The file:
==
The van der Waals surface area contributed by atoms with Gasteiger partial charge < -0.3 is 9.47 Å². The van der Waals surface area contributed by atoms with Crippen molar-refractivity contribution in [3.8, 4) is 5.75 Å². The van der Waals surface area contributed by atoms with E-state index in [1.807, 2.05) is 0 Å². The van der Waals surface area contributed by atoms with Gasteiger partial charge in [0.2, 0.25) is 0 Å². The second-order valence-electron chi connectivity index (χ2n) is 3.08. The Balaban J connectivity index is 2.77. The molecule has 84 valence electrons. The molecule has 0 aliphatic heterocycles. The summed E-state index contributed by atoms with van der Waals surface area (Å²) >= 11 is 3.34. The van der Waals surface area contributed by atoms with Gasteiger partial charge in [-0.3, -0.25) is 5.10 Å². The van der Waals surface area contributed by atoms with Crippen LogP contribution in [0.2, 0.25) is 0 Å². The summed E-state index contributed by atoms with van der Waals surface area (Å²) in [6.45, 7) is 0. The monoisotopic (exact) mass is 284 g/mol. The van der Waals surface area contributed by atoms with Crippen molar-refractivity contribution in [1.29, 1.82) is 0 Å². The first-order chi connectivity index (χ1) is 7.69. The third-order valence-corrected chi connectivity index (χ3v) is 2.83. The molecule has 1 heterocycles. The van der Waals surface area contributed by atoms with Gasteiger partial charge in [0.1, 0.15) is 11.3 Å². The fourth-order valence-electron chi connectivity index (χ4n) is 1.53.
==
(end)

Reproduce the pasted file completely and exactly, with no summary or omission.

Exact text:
The van der Waals surface area contributed by atoms with Gasteiger partial charge < -0.3 is 9.47 Å². The van der Waals surface area contributed by atoms with Crippen molar-refractivity contribution in [3.8, 4) is 5.75 Å². The van der Waals surface area contributed by atoms with E-state index in [1.807, 2.05) is 0 Å². The van der Waals surface area contributed by atoms with Gasteiger partial charge in [0.2, 0.25) is 0 Å². The second-order valence-electron chi connectivity index (χ2n) is 3.08. The Balaban J connectivity index is 2.77. The molecule has 84 valence electrons. The molecule has 0 aliphatic heterocycles. The summed E-state index contributed by atoms with van der Waals surface area (Å²) >= 11 is 3.34. The van der Waals surface area contributed by atoms with Gasteiger partial charge in [-0.3, -0.25) is 5.10 Å². The van der Waals surface area contributed by atoms with Crippen LogP contribution in [0.2, 0.25) is 0 Å². The summed E-state index contributed by atoms with van der Waals surface area (Å²) in [6.45, 7) is 0. The monoisotopic (exact) mass is 284 g/mol. The van der Waals surface area contributed by atoms with Crippen molar-refractivity contribution in [1.29, 1.82) is 0 Å². The first-order chi connectivity index (χ1) is 7.69. The third-order valence-corrected chi connectivity index (χ3v) is 2.83. The molecule has 1 heterocycles. The van der Waals surface area contributed by atoms with Gasteiger partial charge in [0.1, 0.15) is 11.3 Å². The fourth-order valence-electron chi connectivity index (χ4n) is 1.53.